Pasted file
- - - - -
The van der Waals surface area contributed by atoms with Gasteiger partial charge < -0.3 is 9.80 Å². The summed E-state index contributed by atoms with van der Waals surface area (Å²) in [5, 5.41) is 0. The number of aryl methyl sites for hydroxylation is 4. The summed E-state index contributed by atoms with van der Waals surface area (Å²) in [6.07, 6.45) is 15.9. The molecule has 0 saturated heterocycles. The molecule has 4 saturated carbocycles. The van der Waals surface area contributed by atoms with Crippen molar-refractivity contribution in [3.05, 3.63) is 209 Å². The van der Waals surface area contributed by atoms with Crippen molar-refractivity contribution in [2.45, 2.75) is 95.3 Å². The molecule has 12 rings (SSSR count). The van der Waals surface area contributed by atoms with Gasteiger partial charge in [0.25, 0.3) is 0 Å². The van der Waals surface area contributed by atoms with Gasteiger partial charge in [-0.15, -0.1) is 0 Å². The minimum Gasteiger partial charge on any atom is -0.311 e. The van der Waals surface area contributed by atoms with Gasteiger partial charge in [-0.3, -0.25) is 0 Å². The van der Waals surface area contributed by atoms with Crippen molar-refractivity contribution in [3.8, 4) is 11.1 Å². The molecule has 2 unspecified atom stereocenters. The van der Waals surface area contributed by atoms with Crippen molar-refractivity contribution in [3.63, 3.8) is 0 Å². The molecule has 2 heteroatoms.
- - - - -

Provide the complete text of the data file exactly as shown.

The van der Waals surface area contributed by atoms with Gasteiger partial charge < -0.3 is 9.80 Å². The summed E-state index contributed by atoms with van der Waals surface area (Å²) in [5, 5.41) is 0. The number of aryl methyl sites for hydroxylation is 4. The summed E-state index contributed by atoms with van der Waals surface area (Å²) in [6.07, 6.45) is 15.9. The molecule has 0 saturated heterocycles. The molecule has 4 saturated carbocycles. The van der Waals surface area contributed by atoms with Crippen molar-refractivity contribution in [3.05, 3.63) is 209 Å². The van der Waals surface area contributed by atoms with Crippen molar-refractivity contribution in [2.45, 2.75) is 95.3 Å². The molecule has 12 rings (SSSR count). The van der Waals surface area contributed by atoms with Gasteiger partial charge in [0.25, 0.3) is 0 Å². The van der Waals surface area contributed by atoms with Gasteiger partial charge in [-0.15, -0.1) is 0 Å². The minimum Gasteiger partial charge on any atom is -0.311 e. The van der Waals surface area contributed by atoms with Gasteiger partial charge in [-0.3, -0.25) is 0 Å². The van der Waals surface area contributed by atoms with Crippen molar-refractivity contribution in [3.8, 4) is 11.1 Å². The molecule has 2 unspecified atom stereocenters. The van der Waals surface area contributed by atoms with Crippen molar-refractivity contribution in [3.63, 3.8) is 0 Å². The molecule has 2 heteroatoms.